Originally published in Diverse Issues in Higher Education May 2, 2011
By Lois Elfman
The once-familiar perfect score of 10 all but disappeared from the gymnastics landscape several years ago, but the academic ideal of 4.0 still exists, and this year’s Arthur Ashe Jr. Female Sports Scholar of the Year, gymnast Shanice Howard of San Jose State University, has come very close to achieving it.
Earlier this year, Howard, 22, was honored at her school’s scholar-athlete breakfast for having the highest GPA of all Spartan student-athletes. The kinesiology major also has been named a President’s Scholar, an honor given to students who earn a 4.0 average over two consecutive semesters. She was an Ashe first-teamer in 2010. Howard’s lone A- in college was due to missing class participation days for a course that fell during a semester when the gymnastics team had several away meets.
“Exceptional is a very good word to use in describing Shanice,” says Dr. Shirley Reekie, chairman of SJSU’s kinesiology department. “To do all that she has done and still be totally grounded, always with a smile on her face, is incredible.”
Although collegiate gymnastics has existed for decades, its athletes often labor in relative anonymity compared to U.S., world and Olympic competitors. For Howard, having a team dynamic in what usually is an individual sport has put the perfect finale on a gymnastics career that began at the age of 5 at a gym in Orange County, Calif.
“Collegiate is so much better than club gymnastics for me,” says Howard. “In club, I didn’t like to compete very much because it was entirely focused on me. I didn’t really like being the center of attention. On my team, it’s so nice to have other people that you can depend on. It’s so much more fun to win something you’ve worked for as a group than something you’ve just done yourself.”
At 5-foot-6, Howard is on the tall side for a gymnast, but collegiate gymnastics feature much greater diversity in shapes and sizes than elite gymnastics. It’s also an incredible opportunity for young women of color to earn college athletic scholarships, and Howard has enjoyed serving as a role model for those girls.
“We have a lot of young gymnasts in the area from club gyms and they really look up to us as mentors,” she says. “It’s great to see that there are kids that aspire to be in our position, not just go to the Olympics. College gymnastics is becoming the cool thing to aspire to as a young gymnast.”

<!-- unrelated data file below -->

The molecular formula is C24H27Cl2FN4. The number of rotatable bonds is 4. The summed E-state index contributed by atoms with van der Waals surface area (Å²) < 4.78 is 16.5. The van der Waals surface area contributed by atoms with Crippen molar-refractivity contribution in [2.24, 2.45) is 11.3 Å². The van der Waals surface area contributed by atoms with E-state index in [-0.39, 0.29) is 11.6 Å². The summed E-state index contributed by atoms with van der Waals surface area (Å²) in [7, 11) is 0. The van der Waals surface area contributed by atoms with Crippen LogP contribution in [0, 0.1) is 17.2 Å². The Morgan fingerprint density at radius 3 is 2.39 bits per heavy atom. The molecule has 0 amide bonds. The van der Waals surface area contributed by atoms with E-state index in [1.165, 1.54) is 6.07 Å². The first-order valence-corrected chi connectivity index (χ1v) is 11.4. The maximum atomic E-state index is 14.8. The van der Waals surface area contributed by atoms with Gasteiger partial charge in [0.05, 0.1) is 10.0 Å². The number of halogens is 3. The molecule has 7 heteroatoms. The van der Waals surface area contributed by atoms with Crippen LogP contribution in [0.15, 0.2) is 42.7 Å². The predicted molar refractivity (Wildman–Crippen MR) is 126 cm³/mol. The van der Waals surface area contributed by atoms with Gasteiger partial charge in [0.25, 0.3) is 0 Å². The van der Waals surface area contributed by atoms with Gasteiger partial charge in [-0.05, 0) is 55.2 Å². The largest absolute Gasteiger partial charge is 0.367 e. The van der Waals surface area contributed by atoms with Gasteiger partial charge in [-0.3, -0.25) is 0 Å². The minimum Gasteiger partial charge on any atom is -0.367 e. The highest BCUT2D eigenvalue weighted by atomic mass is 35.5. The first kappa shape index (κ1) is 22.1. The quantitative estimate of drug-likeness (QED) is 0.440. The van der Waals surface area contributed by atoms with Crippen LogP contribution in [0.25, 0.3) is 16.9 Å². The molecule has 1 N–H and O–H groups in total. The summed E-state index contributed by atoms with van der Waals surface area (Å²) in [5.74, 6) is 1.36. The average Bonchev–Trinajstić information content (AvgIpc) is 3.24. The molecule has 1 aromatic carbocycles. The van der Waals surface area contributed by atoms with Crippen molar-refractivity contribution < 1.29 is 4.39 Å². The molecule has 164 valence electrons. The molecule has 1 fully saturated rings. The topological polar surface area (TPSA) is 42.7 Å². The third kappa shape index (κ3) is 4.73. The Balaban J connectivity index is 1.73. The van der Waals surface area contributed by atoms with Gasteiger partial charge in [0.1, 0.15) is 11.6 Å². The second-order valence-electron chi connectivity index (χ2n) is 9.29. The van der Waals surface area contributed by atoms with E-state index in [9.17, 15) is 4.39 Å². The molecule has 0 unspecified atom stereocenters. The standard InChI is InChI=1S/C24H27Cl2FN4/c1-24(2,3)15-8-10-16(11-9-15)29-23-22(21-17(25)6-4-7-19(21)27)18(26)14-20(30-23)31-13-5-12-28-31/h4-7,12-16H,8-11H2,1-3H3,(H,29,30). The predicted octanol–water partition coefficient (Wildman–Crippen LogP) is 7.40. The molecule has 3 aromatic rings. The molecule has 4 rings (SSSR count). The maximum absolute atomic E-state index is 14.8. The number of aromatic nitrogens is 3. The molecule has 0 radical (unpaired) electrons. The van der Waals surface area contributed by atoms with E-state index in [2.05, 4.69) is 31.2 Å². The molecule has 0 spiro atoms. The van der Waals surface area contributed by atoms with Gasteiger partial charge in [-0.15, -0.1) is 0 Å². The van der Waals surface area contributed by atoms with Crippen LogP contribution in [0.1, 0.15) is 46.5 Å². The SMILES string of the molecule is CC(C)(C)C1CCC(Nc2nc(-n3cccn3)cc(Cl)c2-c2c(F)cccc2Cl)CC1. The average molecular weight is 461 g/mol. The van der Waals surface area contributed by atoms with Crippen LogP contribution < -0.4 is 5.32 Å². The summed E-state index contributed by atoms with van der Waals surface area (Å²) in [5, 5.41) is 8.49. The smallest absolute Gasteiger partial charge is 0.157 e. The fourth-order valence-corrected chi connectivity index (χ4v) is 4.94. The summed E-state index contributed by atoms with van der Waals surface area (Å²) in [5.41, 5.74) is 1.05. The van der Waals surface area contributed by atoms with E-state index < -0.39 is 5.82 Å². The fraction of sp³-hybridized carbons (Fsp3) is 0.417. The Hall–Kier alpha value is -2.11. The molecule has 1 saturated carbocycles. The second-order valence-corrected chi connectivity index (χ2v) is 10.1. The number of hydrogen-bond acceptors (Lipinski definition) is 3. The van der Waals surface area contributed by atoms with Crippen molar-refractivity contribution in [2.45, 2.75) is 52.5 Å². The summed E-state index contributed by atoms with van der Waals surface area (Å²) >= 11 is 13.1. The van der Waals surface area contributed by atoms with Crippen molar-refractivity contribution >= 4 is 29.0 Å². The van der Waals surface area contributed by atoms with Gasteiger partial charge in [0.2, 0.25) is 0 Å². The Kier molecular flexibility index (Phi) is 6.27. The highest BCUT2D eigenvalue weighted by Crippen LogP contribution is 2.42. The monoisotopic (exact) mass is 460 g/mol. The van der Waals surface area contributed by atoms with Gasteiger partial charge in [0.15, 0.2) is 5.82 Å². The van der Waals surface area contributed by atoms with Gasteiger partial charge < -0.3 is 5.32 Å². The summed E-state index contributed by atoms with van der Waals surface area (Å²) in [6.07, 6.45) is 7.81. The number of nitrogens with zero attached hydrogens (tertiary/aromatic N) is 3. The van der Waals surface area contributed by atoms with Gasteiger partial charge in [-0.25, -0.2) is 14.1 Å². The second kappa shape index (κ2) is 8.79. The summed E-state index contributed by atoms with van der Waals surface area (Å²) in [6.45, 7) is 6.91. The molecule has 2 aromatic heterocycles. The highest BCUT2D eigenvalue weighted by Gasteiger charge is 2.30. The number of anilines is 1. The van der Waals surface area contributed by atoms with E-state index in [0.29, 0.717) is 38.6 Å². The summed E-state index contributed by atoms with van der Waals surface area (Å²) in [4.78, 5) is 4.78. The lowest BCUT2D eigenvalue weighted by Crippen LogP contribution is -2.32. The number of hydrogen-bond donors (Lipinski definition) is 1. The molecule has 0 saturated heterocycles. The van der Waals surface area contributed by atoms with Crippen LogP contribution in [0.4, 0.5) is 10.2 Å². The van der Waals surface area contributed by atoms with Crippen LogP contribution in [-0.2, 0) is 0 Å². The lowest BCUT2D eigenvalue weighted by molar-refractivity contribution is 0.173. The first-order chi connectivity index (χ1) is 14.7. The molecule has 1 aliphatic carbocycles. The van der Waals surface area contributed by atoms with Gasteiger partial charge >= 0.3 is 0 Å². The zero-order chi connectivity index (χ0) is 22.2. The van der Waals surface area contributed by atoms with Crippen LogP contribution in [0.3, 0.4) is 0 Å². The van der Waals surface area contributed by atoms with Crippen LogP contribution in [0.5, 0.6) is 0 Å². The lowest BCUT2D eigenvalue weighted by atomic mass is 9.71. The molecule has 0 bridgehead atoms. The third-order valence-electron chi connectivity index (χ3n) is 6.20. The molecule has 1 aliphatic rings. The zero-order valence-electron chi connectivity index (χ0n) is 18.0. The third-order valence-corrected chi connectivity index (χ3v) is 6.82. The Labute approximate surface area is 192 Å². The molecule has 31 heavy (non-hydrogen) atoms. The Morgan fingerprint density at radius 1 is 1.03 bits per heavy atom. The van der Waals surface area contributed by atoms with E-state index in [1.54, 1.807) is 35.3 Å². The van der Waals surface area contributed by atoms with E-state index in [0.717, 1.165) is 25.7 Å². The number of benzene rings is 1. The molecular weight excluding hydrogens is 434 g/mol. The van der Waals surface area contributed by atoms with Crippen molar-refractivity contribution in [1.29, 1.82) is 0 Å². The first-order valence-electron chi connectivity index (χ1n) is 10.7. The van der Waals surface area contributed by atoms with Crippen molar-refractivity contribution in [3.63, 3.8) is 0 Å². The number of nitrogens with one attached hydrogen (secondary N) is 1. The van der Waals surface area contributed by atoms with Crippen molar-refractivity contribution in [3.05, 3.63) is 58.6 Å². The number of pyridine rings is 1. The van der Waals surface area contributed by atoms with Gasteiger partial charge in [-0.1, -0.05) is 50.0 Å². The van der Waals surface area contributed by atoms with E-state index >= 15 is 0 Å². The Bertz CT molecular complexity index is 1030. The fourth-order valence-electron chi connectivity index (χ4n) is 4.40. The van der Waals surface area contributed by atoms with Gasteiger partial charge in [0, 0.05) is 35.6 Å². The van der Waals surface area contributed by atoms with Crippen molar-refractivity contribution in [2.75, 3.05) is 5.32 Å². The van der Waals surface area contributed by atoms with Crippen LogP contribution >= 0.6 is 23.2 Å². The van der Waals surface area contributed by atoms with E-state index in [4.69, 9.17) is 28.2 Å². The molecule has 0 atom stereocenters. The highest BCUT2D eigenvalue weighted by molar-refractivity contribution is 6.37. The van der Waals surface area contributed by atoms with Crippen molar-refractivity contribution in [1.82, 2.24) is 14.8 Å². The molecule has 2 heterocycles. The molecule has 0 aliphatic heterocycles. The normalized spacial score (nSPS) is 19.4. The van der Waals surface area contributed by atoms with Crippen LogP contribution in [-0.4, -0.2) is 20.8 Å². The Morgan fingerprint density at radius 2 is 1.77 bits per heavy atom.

Community outreach is huge for Spartans coach Wayne Wright, the only African-American head coach in Division I women’s gymnastics. He says he is often the go-to person for minorities curious about collegiate gymnastics. Student-athletes such as Howard, a team captain, are crucial in spreading awareness.
“She’s been a great leader,” says Wright, adding that Howard is a vocal leader with her teammates and comfortable interacting with people in the community. The team often participates in activities put on by a group called BAWSI (Bay Area Women’s Sports Initiative) Girls. They’ve also helped out at local community centers.
“Shanice has been a great person, a great role model for our program,” Wright says. “She’s gone way above and beyond what we needed her to do. She’s very determined. Always, from day one, she knew academics were important.”
Drew Agbay, the team’s academic adviser, refers to Howard as “pure class.” “She’s the epitome of a student-athlete. She’s obviously good out there in the gym. She’s a great student. She gets along with everyone.”
Howard says she’s practiced gymnastics 20 or more hours a week since the age of 8, so she came to college with time management skills. Still, achieving a near-perfect GPA, especially in a demanding major such as kinesiology, has involved careful planning. She describes herself as super-organized and analytical, planning out her study time before every team road trip. Those skills also come into play in keeping the team on track to achieve its goals.
“I will never accept mediocrity from myself,” says Howard. “I always set high expectations. If you put in your best effort, you’re going to get the best results — simple as that.”
Howard will graduate from SJSU in December and is planning to attend graduate school in physical therapy. Her long-term goal is to run her own physical therapy clinic and work with athletes.
“Shanice’s future will hold anything she wants it to hold,” says Wright. “She’s done a great job at fulfilling her dreams — and my dreams too — about having her be the best academically and athletically.”